No, They're Not the Same: Untangling the Confusing Web of Gender and Sexuality

A trans woman explains.

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Trans(form) is a month-long series on MarieClaire.com that explores the challenges, surprises, and victories of transitioning today. See the full collection here.

As quickly as our culture is progressing—same-sex marriage is now legal, Laverne Cox is strutting down red carpets, your grandmother wants to discuss Caitlyn Jenner—I still get cringe-inducing questions on a regular basis.

I am a transgender woman, and I'm engaged to a wonderful man. "Oh, so you're gay?" people ask, clearly trying to do the math in their heads. Someone with a penis loves someone with a penis—that's a gay couple, right? But no, the answer is no. I'm a straight woman in love with a straight man, a very simple truth in the middle of what seems, to many, like a complicated situation.

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What attracts us to someone? Is it their possession of specific genitals, or is it their smile, their kindness, their smell in the morning? If you're, say, a straight woman reading this story, and you go on the best first date of your life (can't stop talking, can't stop laughing, at the restaurant so late they have to ask you to leave) and then you become intimate and learn he was born with a uterus—does that negate the connection you've found?

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What attracts us to someone? Their possession of specific genitals—or their smile, their kindness, their smell in the morning?

I don't blame people for being confused. Confusion is something I know very well. 

I grew up in a conservative, religious household, where any behavior that wasn't strictly and traditionally masculine was frowned upon—my birth certificate, after all, is stamped "MALE."I was expected to do manual labor with my dad on the weekends. If I cried, it meant I was weak. I wasn't allowed to cross my legs in church, for fear that the priest would kick me out of the congregation. Which, incidentally, he did anyway.

But since I was 13 years old, I knew I was a girl. It felt the same as how it feels to know the color of your hair or the shape of your hands—it was simply true, even if people on the outside couldn't see it.

For a long time, I thought I was gay. Even when I started identifying as female, I thought, "Well, I'm not fully female yet, so I guess I count as gay." But I've always been a woman on the inside. In fact, I decided to forgo gender reassignment surgery during my transition. I don't need a vagina to affirm my gender identity. The truth is, I'm a woman, and I'm straight.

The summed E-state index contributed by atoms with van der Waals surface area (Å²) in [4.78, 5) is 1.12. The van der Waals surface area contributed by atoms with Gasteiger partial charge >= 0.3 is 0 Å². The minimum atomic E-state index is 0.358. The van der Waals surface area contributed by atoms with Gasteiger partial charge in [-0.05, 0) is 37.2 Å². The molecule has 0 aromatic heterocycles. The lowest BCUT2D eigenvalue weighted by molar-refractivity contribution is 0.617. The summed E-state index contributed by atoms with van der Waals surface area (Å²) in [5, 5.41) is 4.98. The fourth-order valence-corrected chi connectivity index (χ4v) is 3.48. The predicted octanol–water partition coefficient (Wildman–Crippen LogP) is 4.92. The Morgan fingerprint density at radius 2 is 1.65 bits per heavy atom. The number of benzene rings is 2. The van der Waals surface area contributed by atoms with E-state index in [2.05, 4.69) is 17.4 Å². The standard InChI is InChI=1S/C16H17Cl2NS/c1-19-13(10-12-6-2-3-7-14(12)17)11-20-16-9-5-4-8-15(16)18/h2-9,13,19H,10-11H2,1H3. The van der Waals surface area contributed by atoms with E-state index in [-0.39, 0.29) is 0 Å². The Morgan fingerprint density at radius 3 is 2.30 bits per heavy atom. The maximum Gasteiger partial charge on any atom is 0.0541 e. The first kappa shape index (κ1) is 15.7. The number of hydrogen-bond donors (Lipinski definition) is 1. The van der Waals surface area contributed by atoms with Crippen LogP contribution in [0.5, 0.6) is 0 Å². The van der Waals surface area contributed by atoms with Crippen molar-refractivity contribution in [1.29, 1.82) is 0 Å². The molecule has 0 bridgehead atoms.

LGBT: lesbian, gay, bisexual, and transgender. Even though the acronym is ubiquitous, it can be admittedly confusing. As GLAAD explains, the first three letters indicate sexual orientation, but the last refers to gender identity, which is a different thing altogether.

Gender is defined by your sense of self, whether you identify as male or female (or both—gender fluidity, thanks to icons like Ruby Rose, is now on more people's radars than ever before). Then there's sexual orientation, defined by who you're attracted to. They're completely independent, though oftentimes conflated.

I try not to wonder what's going through people's heads when they look at me.

The American Psychological Association breaks it down well: Like cisgender people, transgender people can be straight, lesbian, gay, bisexual, or asexual. Some research has found that sexual orientation can change during a transition. More often than not though, transgender people stay in love with their significant other before, during, and after gender reassignment surgery, if that's the option they choose. 

We define our sexual orientation based on our gender identity: I'm a transgender woman who's in love with my male fiancé, so I'm straight. A transgender man attracted to other men would more likely identify as gay.

I try not to wonder what's going through people's heads when they look at me. Expressing my gender publicly, while maintaining the sexual orientation that's always been mine, brings me a joy and confidence my 13-year-old self could only imagine. I hope that's a concept most people can understand.

This story is a part of Marie Claire's features series on what it means to transition today. Check back throughout the summer to read more, or find collected articles here.

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